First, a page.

CAKE’s distinctive sound keeps AMP crowd’s attention

by The City Wire staff ([email protected]) 574 views 

FAYETTEVILLE — The 2012 season of live music at the Arkansas Music Pavilion kicked off Thursday evening (April 20) with the Sacramento alternative rock band, CAKE. With no opening act, the band was set to take the stage at 8 p.m. but, citing technical difficulties, they didn’t actually go on until closer to 8:45 p.m.

The delay may have caused some concertgoers to be annoyed but likely delighted the masses stuck in traffic. Some glitches were to be expected for the first show at the AMP’s new location at the Washington County Fairgrounds.

Then the house lights dimmed and the stage lit up, displaying a wooded backdrop scene. An unusually long instrumental track played while the band waited to make its grand entrance. Taking to the stage with much fanfare and gratitude towards the crowd, the band kicked off its distinctive sound and set list. What followed turned out to be a really good show.

Known for his deadpan delivery, lead singer John McCrea, goes back and forth between his unique baritone singing and spoken word delivery of songs. Vinnie DiFiore’s synthesizer and trumpet play is the foundation on which CAKE’s quirky and offbeat sound sits. The percussion and guitar are, of course, essential to the band, but what really sets CAKE apart and defines its signature sound is all from McCrea and DiFiore.

One of the more odd bands to achieve mainstream success in the ‘90s, CAKE’s music is upbeat with lyrical content that is clever yet snarky. Its sound hints at many different influences but manages the near-impossible feat of never fully succumbing to any definable sound or genre. Clearly an alternative rock band, they add elements of county, mariachi, funk, folk and hip-hop into tunes that had the AMP crowd attentive and engaged.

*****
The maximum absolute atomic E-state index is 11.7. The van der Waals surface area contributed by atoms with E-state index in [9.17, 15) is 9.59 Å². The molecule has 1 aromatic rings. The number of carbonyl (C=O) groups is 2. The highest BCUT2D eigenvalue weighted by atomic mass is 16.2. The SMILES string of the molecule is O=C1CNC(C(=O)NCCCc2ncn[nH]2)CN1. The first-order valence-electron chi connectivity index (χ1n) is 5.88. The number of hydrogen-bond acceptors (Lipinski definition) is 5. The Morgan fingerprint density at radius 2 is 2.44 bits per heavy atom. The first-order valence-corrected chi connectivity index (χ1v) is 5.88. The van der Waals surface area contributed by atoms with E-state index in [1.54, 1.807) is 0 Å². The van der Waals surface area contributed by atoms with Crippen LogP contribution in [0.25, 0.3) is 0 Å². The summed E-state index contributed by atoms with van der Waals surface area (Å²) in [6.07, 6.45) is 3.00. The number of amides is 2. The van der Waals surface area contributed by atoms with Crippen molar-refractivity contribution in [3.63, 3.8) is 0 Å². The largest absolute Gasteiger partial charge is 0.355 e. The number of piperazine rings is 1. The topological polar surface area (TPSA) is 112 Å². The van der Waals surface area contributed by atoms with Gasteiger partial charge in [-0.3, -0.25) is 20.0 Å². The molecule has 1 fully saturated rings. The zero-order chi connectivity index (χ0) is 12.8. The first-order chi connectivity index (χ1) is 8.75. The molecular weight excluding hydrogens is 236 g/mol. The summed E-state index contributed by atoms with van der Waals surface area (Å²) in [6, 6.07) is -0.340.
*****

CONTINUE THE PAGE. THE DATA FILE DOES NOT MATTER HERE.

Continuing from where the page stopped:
McCrea made note that the performance was “A Night with CAKE,” where they would be performing two sets separated by a short intermission. The sets were varied, with lots of new and old material spread throughout the show. The second set favored the band’s more well-known songs, or at least songs that were recognizable among this particular crowd. While entertaining, it seemed that neither of the sets were particularly lengthy, and there was no obvious need for a break.

Midway into the second set, McCrea stopped the music to give away a baby tree, as is the band’s custom. The giveaway is part of the band’s CAKE Forrest promotion. The idea is to give away a tree to be planted in the areas in which CAKE plays. The recipient of those trees in turn agrees to plant and nurture the seedling and post pictures to CAKE’s website so that everyone can keep up with the growth of each area’s tree. Fayetteville’s recipient was a woman named Nancy, who walked away with a brand new Peach Tree.

It’s a nice idea to give away a seedling, but the halt in music seemed an odd change of pace. Several younger (and perhaps drunker) concertgoers heckled much of the presentation, saying, “We’ve seen this before” and “Get a new gimmick.” While not really a gimmick, it wasn’t difficult to understand what they were saying.

After the tree presentation, CAKE played several more songs and brought the concert to a close with the well-known “Never There.” After much to-do and some rhythmic chanting of the band’s name, CAKE came back for an encore featuring what are probably its two biggest mainstream hits, “Short Skirt/Long Jacket” and “The Distance,” ending a pretty great night.

A note about the new location:

While the occasional smell of cow manure did waft through the air, it has to be said that the move to the fairgrounds is a much more pleasant place to see a concert than the parking lot of the Northwest Arkansas Mall. Much of the set-up looks very similar to the previous locale, but with the added benefit of grass and an open sky not marred by street lights and Sears signs.

There were some traffic issues coming into the venue, making one assume that leaving would be a nightmare. Impressively, the crews worked really well together and the exiting process was quick and stress-free.